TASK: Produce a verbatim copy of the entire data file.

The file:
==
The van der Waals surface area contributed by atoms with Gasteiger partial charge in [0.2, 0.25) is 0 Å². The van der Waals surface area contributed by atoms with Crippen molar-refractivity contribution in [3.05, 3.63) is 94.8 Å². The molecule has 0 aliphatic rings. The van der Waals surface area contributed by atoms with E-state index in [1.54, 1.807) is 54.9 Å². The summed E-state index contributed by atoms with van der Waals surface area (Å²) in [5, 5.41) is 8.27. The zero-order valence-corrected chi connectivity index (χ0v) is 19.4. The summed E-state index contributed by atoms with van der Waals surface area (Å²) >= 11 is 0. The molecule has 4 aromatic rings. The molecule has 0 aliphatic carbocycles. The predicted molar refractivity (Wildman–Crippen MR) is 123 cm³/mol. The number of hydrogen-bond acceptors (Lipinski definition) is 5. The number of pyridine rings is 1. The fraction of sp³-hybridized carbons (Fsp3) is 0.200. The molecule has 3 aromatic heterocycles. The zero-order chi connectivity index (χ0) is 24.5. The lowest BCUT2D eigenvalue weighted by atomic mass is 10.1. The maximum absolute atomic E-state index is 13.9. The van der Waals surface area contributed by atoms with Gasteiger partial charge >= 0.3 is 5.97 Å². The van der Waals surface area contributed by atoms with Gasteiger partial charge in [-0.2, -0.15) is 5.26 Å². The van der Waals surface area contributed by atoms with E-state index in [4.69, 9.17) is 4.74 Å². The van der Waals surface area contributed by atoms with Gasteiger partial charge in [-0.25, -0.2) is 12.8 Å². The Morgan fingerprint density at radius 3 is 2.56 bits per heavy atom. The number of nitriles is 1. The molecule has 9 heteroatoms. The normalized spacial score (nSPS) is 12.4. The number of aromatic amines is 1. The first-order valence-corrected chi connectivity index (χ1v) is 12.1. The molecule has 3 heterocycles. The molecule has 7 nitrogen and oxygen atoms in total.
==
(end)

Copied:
The van der Waals surface area contributed by atoms with Gasteiger partial charge in [0.2, 0.25) is 0 Å². The van der Waals surface area contributed by atoms with Crippen molar-refractivity contribution in [3.05, 3.63) is 94.8 Å². The molecule has 0 aliphatic rings. The van der Waals surface area contributed by atoms with E-state index in [1.54, 1.807) is 54.9 Å². The summed E-state index contributed by atoms with van der Waals surface area (Å²) in [5, 5.41) is 8.27. The zero-order valence-corrected chi connectivity index (χ0v) is 19.4. The summed E-state index contributed by atoms with van der Waals surface area (Å²) >= 11 is 0. The molecule has 4 aromatic rings. The molecule has 0 aliphatic carbocycles. The predicted molar refractivity (Wildman–Crippen MR) is 123 cm³/mol. The number of hydrogen-bond acceptors (Lipinski definition) is 5. The number of pyridine rings is 1. The fraction of sp³-hybridized carbons (Fsp3) is 0.200. The molecule has 3 aromatic heterocycles. The zero-order chi connectivity index (χ0) is 24.5. The lowest BCUT2D eigenvalue weighted by atomic mass is 10.1. The maximum absolute atomic E-state index is 13.9. The van der Waals surface area contributed by atoms with Gasteiger partial charge >= 0.3 is 5.97 Å². The van der Waals surface area contributed by atoms with Gasteiger partial charge in [-0.2, -0.15) is 5.26 Å². The van der Waals surface area contributed by atoms with E-state index in [4.69, 9.17) is 4.74 Å². The van der Waals surface area contributed by atoms with Gasteiger partial charge in [-0.25, -0.2) is 12.8 Å². The Morgan fingerprint density at radius 3 is 2.56 bits per heavy atom. The number of nitriles is 1. The molecule has 9 heteroatoms. The normalized spacial score (nSPS) is 12.4. The number of aromatic amines is 1. The first-order valence-corrected chi connectivity index (χ1v) is 12.1. The molecule has 3 heterocycles. The molecule has 7 nitrogen and oxygen atoms in total.